In this section, we will learn about chords. Chords are when play muiltiple notes at one time. This involves picking multiple strings at once, which is called strumming. We will learn how to strum downwards and upwards, as well as a couple of different strumming patterns. Some key-points to remember are:
- Get the strings with the tip of your pick
- Pick all the intended strings in one motion
- Don't let the pick drag across the stings (try to keep it straight up and down)
- Make sure each note in the chord sounds clean and isn't muffled
- Don't let the fingers on your fretting hand block other strings from being played. Keep them arched and get press the note(s) with the tip of your finger
- Only strum the strings that are meant to be played in the chord. Don't let your pick, or fingers on your picking hand touch other strings.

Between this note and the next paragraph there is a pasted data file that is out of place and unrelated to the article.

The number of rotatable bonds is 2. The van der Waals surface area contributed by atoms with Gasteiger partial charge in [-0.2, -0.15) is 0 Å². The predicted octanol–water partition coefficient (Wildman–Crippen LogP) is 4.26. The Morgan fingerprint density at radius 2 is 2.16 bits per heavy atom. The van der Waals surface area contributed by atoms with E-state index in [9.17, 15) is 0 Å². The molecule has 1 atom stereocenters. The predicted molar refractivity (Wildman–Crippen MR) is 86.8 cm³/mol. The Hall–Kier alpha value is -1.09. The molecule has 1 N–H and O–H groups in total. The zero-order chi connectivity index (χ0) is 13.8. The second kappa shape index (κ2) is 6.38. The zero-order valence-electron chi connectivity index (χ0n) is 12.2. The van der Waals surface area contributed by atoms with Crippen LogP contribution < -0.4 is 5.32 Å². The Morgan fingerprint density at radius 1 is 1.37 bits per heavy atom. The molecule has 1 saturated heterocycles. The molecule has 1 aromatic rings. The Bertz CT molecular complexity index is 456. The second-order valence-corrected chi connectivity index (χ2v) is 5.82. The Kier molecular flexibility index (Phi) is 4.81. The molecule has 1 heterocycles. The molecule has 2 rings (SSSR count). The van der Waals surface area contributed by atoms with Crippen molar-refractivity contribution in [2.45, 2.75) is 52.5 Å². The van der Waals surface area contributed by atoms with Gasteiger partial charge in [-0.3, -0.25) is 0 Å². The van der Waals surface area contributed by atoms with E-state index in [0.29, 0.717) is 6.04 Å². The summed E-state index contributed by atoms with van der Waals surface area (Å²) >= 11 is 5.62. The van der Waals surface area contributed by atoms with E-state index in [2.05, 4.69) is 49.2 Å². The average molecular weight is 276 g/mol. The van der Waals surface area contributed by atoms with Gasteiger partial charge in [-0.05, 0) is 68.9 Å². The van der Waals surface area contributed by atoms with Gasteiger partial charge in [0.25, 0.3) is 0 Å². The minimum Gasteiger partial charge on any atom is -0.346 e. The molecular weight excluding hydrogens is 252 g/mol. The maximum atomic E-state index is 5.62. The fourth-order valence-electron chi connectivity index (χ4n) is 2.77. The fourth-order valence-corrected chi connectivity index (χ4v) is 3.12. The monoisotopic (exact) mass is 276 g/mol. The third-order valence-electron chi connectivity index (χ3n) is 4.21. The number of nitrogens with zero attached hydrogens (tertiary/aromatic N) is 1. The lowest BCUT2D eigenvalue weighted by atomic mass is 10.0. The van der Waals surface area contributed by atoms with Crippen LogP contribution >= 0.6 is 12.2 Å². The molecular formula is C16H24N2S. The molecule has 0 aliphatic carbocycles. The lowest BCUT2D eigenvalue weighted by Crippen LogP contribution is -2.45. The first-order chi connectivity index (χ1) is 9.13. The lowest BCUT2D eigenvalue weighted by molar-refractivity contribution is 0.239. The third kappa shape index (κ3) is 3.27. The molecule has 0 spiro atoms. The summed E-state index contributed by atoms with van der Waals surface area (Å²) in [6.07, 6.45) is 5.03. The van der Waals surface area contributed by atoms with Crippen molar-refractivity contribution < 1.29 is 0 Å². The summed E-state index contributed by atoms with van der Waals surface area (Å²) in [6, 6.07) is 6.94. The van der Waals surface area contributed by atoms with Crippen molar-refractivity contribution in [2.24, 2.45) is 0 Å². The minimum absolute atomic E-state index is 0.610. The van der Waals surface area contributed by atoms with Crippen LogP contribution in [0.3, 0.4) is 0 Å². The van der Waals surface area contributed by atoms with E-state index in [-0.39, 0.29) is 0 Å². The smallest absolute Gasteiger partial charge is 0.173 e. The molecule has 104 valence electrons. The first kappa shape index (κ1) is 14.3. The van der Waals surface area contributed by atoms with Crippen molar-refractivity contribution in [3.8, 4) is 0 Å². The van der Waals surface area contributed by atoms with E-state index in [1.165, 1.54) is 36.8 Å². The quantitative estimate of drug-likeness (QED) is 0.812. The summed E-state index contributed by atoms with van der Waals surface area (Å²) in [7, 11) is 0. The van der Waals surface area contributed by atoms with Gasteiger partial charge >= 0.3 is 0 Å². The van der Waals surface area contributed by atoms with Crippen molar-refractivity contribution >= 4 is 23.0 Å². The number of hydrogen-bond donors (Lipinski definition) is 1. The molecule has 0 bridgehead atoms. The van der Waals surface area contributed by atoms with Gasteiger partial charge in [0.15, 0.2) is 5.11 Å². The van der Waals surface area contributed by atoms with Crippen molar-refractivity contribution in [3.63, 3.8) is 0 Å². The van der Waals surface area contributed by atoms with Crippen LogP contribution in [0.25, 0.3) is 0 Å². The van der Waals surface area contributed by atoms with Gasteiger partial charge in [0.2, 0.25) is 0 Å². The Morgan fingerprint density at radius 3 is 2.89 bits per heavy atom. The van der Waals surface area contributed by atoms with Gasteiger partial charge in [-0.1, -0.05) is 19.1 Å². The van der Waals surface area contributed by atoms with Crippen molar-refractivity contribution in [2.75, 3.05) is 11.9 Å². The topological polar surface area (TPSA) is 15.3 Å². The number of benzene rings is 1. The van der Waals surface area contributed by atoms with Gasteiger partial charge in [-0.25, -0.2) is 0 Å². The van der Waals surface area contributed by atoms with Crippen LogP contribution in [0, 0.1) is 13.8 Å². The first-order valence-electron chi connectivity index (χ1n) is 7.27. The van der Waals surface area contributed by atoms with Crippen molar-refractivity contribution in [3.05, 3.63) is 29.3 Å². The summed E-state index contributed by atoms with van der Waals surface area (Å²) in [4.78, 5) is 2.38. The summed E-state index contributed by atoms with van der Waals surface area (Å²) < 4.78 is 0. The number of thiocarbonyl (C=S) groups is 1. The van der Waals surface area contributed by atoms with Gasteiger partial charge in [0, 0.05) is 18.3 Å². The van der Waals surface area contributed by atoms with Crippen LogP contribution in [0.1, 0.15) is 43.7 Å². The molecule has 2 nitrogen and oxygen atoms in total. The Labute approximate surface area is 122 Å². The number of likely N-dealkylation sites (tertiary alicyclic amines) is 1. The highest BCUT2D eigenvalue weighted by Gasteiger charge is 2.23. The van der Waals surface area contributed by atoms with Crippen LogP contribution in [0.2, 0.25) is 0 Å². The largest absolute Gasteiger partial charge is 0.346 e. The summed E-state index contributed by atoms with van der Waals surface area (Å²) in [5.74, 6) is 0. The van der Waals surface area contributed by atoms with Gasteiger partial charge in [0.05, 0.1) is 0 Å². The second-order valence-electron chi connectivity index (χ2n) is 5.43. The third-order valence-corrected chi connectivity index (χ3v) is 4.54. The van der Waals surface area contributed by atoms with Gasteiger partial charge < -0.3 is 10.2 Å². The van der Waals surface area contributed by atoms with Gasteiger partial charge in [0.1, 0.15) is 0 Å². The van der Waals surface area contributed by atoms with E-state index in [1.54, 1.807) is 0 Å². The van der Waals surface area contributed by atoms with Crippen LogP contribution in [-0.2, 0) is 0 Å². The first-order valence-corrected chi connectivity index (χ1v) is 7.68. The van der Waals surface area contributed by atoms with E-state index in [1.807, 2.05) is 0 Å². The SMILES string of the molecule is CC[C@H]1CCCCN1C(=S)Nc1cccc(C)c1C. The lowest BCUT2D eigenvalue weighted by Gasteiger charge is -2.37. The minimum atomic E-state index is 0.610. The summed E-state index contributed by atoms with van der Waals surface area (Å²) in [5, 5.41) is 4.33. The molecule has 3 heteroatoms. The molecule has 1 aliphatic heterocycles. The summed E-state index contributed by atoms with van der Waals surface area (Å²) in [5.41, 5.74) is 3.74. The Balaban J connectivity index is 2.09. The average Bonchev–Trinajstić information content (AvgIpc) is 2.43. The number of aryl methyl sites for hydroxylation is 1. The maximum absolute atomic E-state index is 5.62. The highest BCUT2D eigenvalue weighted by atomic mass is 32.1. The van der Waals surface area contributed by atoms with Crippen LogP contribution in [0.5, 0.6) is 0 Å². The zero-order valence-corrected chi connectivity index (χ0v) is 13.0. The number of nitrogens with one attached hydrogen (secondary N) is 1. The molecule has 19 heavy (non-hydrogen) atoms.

- Make sure the chord sounds just as good when strumming upward as strumming downward. There shouldn't be a noticable difference in volume or tone (how the chord sounds).
- Take your time! It's best to get the chord sounding good and learn the proper technique. It will take a while to be able to switch from one chord to another and that's ok. It will get better and better with practice, so be patient.
We are learning how to play two chords, one called Open C and another called G7. We'll learn why they are named this way later, but for now you can see a diagram of how to play them below. Chord digrams show the fretboard as if the guitar were standing upright so that the sixth string (low E) is on the left and the first string (high E) is on the right. If a string has an X above it, this indicates that you do not play that string in this particular chord. If a string has a circle above it, this indicates that you do play this sting, but that you don't put a finger on it with your fretting hand. Playing a string without putting a fretting hand finger on it is called "open".